Aw come on!
I think I can safely say I have had a few stray seeds blow in to this area of late…one has been especially prolific this year:
What I did not know until writing this post was that wild carrots
are actually baby Queen Anne’s Lace plants, and the carrot / taproot is completely edible.
A word of warning though, Queen Anne’s Lace has a rather lethal doppelganger…poison hemlock, which if mistakenly ingested causes this to happen:
followed by immediate death.
How do you tell them apart?
has purple or black spots on a smooth stem whereas Queen Anne’s Lace has a hairy, completely green stem.
In ancient Greece, hemlock was used to poison condemned prisoners.
He drank the contents as though it were a draught of wine.
The most famous victim of hemlock poisoning is the philosopher Socrates. After being condemned to death for impiety and corrupting the young men of Athens, in 399 BC, Socrates was given a potent infusion of the hemlock plant.
This account is only slightly disturbing! :
Coles’ Art of Simpling: ‘If Asses chance to feed much upon Hemlock, they will fall so fast asleep that they will seeme to be dead, in so much that some thinking them to be dead indeed have flayed off their skins, yet after the Hemlock had done operating they have stirred and wakened out of their sleep, to the griefe and amazement of the owners.’
Talking of feeding upon things,
when the loquats fruit like they have this year, it is a sweet bounty for all manner of creatures.
Squirrels, birds, insects…
we even jumped into the fray with a time consuming loquat cobbler.
This NERIUM oleander ‘Hardy Red’ has been blooming for weeks now.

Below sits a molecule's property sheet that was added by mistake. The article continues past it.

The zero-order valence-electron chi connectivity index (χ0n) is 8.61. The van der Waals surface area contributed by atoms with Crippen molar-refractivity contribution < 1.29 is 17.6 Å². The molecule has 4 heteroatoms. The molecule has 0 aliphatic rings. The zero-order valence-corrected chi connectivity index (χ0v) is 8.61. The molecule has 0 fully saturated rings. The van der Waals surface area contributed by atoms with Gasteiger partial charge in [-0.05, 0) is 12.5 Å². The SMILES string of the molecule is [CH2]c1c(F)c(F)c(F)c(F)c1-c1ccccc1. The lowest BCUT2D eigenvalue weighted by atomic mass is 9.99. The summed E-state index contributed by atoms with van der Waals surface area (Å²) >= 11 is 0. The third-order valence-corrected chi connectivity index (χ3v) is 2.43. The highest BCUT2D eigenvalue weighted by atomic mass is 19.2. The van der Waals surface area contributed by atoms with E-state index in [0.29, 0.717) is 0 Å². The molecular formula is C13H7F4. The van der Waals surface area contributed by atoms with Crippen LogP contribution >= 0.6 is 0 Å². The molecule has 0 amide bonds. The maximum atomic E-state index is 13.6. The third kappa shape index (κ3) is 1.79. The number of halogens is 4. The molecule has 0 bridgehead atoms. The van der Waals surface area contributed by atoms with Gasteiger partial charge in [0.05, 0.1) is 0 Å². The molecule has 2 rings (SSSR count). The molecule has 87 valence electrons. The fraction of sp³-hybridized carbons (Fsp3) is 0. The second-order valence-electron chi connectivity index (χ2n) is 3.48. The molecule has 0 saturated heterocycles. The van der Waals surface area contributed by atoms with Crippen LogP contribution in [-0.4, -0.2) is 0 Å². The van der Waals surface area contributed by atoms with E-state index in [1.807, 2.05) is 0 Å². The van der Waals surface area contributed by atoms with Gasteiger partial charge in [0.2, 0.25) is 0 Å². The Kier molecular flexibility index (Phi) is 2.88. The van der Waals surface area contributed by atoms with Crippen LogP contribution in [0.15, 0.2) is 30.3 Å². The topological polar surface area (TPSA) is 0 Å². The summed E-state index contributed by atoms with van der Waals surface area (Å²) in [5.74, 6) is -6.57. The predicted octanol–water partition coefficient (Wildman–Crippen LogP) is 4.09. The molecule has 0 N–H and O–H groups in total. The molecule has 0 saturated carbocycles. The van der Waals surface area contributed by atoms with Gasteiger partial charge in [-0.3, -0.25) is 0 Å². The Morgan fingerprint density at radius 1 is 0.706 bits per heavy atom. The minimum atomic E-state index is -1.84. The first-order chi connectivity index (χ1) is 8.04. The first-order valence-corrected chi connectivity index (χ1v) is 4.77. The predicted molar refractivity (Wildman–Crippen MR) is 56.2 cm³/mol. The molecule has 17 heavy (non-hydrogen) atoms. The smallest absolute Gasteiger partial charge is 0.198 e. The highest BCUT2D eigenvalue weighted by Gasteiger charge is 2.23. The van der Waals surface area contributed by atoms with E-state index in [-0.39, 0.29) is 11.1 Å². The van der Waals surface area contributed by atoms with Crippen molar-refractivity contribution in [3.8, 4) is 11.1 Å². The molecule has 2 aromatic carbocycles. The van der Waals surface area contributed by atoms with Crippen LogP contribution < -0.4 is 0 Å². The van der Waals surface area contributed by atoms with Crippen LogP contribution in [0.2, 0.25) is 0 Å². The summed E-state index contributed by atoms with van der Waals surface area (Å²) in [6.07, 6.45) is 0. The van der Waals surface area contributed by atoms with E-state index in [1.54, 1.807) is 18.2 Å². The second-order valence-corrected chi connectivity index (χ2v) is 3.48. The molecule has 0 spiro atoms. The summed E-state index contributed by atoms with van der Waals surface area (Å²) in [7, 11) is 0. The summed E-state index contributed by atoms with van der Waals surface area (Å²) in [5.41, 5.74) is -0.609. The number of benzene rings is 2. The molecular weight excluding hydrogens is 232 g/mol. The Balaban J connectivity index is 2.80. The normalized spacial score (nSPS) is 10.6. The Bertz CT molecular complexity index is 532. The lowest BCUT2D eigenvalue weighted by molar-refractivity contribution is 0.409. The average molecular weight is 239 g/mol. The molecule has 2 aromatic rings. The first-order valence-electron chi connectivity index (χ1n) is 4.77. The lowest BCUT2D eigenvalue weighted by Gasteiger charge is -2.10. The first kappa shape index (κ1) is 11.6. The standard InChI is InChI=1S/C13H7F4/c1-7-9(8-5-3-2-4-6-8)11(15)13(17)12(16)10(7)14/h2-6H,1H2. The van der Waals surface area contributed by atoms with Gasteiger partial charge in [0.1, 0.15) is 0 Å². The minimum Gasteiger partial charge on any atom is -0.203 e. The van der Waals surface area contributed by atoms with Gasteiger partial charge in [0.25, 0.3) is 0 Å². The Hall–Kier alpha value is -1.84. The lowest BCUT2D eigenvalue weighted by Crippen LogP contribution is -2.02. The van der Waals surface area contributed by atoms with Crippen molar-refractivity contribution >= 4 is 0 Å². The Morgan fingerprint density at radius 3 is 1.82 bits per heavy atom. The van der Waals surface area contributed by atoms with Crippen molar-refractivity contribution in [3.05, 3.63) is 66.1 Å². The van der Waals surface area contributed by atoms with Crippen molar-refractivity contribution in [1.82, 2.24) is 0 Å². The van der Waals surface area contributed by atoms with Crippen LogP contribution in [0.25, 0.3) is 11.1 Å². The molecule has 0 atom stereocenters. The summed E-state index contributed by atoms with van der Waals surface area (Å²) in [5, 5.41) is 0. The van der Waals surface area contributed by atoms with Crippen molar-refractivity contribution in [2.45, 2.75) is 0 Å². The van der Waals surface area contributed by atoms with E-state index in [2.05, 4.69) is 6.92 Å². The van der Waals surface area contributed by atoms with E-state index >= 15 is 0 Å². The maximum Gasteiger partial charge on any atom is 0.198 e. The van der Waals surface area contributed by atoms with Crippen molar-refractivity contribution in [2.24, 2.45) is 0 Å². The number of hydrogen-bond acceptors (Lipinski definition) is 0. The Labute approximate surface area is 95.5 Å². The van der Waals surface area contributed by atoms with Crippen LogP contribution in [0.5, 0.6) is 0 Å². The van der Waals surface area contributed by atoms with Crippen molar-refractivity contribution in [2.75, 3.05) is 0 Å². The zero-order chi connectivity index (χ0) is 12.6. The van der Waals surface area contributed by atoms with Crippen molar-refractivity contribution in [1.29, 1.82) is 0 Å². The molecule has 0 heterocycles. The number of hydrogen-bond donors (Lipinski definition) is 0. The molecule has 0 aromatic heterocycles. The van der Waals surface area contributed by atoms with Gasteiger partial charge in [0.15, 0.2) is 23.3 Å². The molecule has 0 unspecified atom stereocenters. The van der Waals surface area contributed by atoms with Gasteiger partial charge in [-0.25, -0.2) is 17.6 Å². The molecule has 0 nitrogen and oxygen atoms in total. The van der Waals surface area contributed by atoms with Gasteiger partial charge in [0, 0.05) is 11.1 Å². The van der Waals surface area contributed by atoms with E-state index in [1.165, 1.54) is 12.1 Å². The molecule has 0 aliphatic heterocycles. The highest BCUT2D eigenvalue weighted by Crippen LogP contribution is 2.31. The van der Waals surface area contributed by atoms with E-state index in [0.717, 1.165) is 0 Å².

It has grown so large with the rains that it is receiving a regular pruning to keep it from totally obscuring the sidewalk. I recently witnessed a pedestrian performing a sideways limbo to get past it from my living room window.
Right in front of the oleander I noticed this opportunist growing out of a crack in the concrete.
Staying in the front of the Patch,
bamboo muhly and soft leaf yucca make great companions.
Later in the day our front door burst open with a force that brought back odd memories, http://www.eastsidepatch.com/2009/09/dude-wheres-my-car/
“Dad, Dad quick, you need to see this!
Swinging around the front of the house he pointed skyward.
A very large Great horned owl complete with glowing orange eyes and a storybook hoot.
I managed to get a couple of shaky shots in before a panicking pair of mocking birds, no doubt with a nest close by, started screaming and dive bombing the owl. It slowly turned and with a few beats of its wings it was gone.
Talking of wings.
I assume this Giant Leopard Moth (with not so giant wings) is in the process of metamorphosis?
I will leave with a recent design and installation I have completed.
This one had a significant slope to deal with and overall it felt a little claustrophobic due to narrow pathways and funneling gates. There were also some significant clumps of Nandina that were first on my list for termination,
followed quickly by the existing fence.
The front lacked order and getting from the front door to the side door needed definition.
Here are a couple of visuals I used to communicate the broad strokes of the design:
A ga-ga pit was introduced by the client becoming a main feature of the scheme.
Ga-ga is believed to have been brought to the United States by Israeli counselors working at Jewish summer camps. It was played as early as the mid-1960s. Children often learn about ga-ga through summer camps across Canada and the United States, with varying sizes and shapes of pits…let the work commence!
Determining position and scale…framing begins and area is prepped.
The final pit surrounded by Oklahoma flagstone and varying sizes of river rock.
The front steps were taken out and replaced with a wider solution.
Where the red chairs are I introduced a small gallery deck for the ga-ga pit – visually tying the two structures together and expanding the front porch.
On the right side the driveway was widened and a new limestone dry-stack retaining wall constructed.
Stay Tuned For:
“The Mona Leveridge”
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